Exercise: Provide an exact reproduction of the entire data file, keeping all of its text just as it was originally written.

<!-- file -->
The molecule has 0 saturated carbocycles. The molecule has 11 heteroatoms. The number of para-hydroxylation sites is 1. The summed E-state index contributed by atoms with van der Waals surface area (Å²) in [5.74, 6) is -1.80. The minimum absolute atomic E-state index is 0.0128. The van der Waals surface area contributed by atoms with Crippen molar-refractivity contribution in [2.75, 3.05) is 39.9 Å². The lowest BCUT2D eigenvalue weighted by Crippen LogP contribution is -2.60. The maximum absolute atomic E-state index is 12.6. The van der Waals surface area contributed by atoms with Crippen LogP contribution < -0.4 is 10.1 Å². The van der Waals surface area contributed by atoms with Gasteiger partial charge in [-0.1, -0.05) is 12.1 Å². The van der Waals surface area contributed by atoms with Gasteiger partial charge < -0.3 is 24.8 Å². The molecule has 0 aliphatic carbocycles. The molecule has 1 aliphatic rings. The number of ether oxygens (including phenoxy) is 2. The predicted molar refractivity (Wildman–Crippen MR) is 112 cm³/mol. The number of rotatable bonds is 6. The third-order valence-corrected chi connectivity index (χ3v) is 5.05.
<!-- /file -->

The molecule has 0 saturated carbocycles. The molecule has 11 heteroatoms. The number of para-hydroxylation sites is 1. The summed E-state index contributed by atoms with van der Waals surface area (Å²) in [5.74, 6) is -1.80. The minimum absolute atomic E-state index is 0.0128. The van der Waals surface area contributed by atoms with Crippen molar-refractivity contribution in [2.75, 3.05) is 39.9 Å². The lowest BCUT2D eigenvalue weighted by Crippen LogP contribution is -2.60. The maximum absolute atomic E-state index is 12.6. The van der Waals surface area contributed by atoms with Crippen LogP contribution < -0.4 is 10.1 Å². The van der Waals surface area contributed by atoms with Gasteiger partial charge in [-0.1, -0.05) is 12.1 Å². The van der Waals surface area contributed by atoms with Gasteiger partial charge < -0.3 is 24.8 Å². The molecule has 0 aliphatic carbocycles. The molecule has 1 aliphatic rings. The number of ether oxygens (including phenoxy) is 2. The predicted molar refractivity (Wildman–Crippen MR) is 112 cm³/mol. The number of rotatable bonds is 6. The third-order valence-corrected chi connectivity index (χ3v) is 5.05.